• In January this year, the Treasury announced that it had received £340 million from the Swiss Government following an agreement Lib Dems made with them to tackle tax avoidance.
Ousting Labour

Calderdale Labour Councillors’ reaction to losing the leadership of Calderdale Council shows that they have not grasped the fact that they do not have a majority and so cannot always have their own way. They have to work with others or, as was shown last night, the Council will remove them from positions of leadership, says the Leader of the Calderdale Council Liberal Democrat Group, Cllr Janet Battye.

We don’t prefer the Tories to Labour, and we are not part of the Conservative and Independent Cabinet. We’re simply trying to ensure that the Council listens to local people and the Cabinet listens to the Council so that local people get the services they need.

The outgoing Labour Leader said that he would run an open and transparent Council but has shown himself incapable of doing that. Instead he and his colleagues have adopted a high-handed, autocratic approach.

We always have concerns about the way Labour operates but over the past few weeks they have displayed an arrogant determination to push ahead with controversial parking and road schemes against the will of the people of Calderdale. We felt their minority administration was no longer representing the will of the Council.

Labour should note that, despite winning more seats in May, their vote, and their share of the votes cast, dropped markedly. Local people tell us – as do election results – that they want Councillors and political parties to work together to run the Council for the benefit of local people. As Liberal Democrats, that’s our preferred way of working, but it just doesn’t seem possible for Labour to collaborate.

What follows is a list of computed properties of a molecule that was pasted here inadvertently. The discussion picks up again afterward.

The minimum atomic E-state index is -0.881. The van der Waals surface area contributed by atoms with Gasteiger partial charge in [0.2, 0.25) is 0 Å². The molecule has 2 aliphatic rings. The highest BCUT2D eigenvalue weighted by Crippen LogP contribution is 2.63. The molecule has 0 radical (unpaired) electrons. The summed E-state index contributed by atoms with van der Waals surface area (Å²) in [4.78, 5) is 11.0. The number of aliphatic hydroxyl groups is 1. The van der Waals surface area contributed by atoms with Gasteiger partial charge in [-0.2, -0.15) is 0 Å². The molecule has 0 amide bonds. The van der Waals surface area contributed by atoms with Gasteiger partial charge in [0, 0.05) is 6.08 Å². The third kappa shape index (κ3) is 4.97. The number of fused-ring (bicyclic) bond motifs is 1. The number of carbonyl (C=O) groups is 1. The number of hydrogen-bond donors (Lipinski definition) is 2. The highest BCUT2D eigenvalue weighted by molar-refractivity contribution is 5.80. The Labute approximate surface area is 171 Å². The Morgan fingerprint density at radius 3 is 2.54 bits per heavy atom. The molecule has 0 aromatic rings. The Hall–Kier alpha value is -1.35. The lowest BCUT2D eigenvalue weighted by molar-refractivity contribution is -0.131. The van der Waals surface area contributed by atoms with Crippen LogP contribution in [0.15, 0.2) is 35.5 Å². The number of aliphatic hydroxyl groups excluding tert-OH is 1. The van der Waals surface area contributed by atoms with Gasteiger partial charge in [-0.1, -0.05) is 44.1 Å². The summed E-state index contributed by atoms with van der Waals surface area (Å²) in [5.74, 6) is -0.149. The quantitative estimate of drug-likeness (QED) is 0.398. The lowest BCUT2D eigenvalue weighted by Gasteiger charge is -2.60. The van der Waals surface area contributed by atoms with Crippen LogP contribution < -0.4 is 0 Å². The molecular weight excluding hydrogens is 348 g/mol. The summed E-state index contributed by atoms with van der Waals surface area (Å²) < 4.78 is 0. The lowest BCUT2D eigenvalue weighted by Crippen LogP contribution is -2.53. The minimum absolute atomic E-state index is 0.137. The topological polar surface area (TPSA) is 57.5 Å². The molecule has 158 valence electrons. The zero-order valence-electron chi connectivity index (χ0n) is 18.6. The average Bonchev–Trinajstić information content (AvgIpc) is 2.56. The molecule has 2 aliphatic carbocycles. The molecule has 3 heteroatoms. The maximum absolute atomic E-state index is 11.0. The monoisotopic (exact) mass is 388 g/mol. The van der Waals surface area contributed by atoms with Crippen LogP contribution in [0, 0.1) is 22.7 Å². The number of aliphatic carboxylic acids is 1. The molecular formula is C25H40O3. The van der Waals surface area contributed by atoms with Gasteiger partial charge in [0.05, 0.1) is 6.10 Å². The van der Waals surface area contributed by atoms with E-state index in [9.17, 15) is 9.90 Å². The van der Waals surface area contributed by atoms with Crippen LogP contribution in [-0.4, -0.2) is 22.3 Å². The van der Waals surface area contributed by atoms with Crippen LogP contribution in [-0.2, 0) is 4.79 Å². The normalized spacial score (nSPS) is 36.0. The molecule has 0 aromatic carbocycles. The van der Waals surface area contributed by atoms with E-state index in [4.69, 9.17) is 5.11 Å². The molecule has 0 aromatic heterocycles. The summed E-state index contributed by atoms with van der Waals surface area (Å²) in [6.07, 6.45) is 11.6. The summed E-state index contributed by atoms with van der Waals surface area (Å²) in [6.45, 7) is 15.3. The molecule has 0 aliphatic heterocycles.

Lib Dems win key pledges from new administration on Calderdale
It has become clear that the Labour Group has no intention of honouring the assurances it gave in May 2014 that it would consult and work with the other parties represented on Calderdale Council.

This has come to a head over the past week, when there have been two instances (Hipperholme crossroads and the imposition of parking charges) where the Labour Cabinet have made clear their intention to push ahead with their own agenda. They are ignoring the views of the public of Calderdale and the wishes of the Council that were clearly set out at its budget-setting meeting in February.

All the current opposition groups on the Council believe that the attitude and actions of the Labour Cabinet are totally unacceptable, and that the public of Calderdale deserve better. We therefore had no option but to call for a vote of no confidence in the current administration.

The Liberal Democrat group will not be entering into a Coalition with the Conservatives. We are our own party with our own agenda. We will support a Conservative and Independent coalition on a supply and demand basis. In return for our support of their administration as a group we have won a guarantee of the following.

·         The new administration implements the budget decisions from this year’s Annual Council Budget. Including the scrapping of evening parking charges in Halifax, and at car parks such as King Cross, Greetland & Stainland, Mytholmroyd and Todmorden.